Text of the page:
Jupiter is the fifth planet from the Sun and by far the largest within the Solar System. It is 318 times more massive than Earth, with a diameter 11 times that of Earth, and with a volume 1300 times that of Earth. Its best known feature is the Great Red Spot, a storm larger than Earth, which was first observed by Galileo four centuries ago. This picture, taken by the Cassini orbiter was one of 26 thousand images taken of Jupiter during the course of its flyby and is the most detailed global color portrait of the planet ever produced.
An animation of an eruption by the Tvashtar Paterae volcanic region on the innermost of Jupiter's Galilean moons, Io. The ejecta plume is 330 km (205 mi) high, though only its uppermost half is visible in this image, as its source lies over the moon's limb on its far side. This animation consists of a sequence of five images taken by NASA's New Horizons probe on March 1, 2007, over the course of eight minutes from 23:50 UTC.
"The Blue Marble" is a famous photograph of Earth. NASA officially credits the image to the entire Apollo 17 crew — Eugene Cernan, Ronald Evans and Jack Schmitt — all of whom took photographic images during the mission. Apollo 17 passed over Africa during daylight hours and Antarctica is also illuminated. The photograph was taken approximately five hours after the spacecraft's launch, while en route to the Moon. Apollo 17, notably, was the last manned lunar mission; no humans since have been at a range where taking a "whole-Earth" photograph such as "The Blue Marble" would be possible.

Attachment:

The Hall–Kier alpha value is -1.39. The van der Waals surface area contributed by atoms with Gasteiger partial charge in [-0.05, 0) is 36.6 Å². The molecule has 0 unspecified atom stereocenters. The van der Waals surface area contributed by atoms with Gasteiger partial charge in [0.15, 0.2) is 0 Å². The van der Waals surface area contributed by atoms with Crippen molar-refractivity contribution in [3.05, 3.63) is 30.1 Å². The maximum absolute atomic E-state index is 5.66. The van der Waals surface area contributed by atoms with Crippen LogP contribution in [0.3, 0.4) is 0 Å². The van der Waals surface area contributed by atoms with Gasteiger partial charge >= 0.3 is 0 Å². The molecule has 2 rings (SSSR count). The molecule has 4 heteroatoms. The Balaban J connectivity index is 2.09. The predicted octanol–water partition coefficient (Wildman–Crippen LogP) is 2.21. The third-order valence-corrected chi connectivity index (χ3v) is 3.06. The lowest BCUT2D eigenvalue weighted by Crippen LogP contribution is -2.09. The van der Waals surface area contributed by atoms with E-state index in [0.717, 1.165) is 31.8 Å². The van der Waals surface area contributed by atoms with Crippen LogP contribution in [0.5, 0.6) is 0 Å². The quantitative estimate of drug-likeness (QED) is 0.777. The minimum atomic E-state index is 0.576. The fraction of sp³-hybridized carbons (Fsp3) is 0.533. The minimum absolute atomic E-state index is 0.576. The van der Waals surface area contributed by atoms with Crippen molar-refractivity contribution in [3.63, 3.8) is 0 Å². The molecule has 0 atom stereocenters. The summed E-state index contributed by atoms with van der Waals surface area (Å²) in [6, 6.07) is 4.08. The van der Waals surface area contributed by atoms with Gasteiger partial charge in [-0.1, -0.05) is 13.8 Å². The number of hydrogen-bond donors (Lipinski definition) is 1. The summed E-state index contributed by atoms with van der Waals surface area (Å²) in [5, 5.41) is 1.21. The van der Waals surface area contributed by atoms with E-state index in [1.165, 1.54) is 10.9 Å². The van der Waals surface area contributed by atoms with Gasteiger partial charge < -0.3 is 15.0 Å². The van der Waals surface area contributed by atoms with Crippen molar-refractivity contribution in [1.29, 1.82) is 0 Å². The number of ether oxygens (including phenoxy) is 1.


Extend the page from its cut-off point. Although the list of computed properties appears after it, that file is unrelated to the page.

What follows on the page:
The Sun is the star at the center of the Solar System. It is a nearly perfect sphere of plasma, heated by nuclear fusion of hydrogen into helium in its core, with internal convective motion that generates a magnetic field via a dynamo process. It is by far the most important source of energy for life on Earth. Its diameter is about 1.39 million kilometres (860,000 miles) or 109 times that of Earth, while its mass is about 330,000 times that of Earth. It accounts for about 99.86% of the total mass of the Solar System. Roughly three-quarters of the Sun's mass consists of hydrogen; the rest is mostly helium, with much smaller quantities of heavier elements, including oxygen, carbon, neon and iron.
Astronaut Eugene Cernan makes a short test drive of the lunar rover (officially, Lunar Roving Vehicle or LRV) during the early part of the first Apollo 17extravehicular activity. The LRV was only used in the last three Apollo missions, but it performed without any major problems and allowed the astronauts to cover far more ground than in previous missions. All three LRVs were abandoned on the Moon.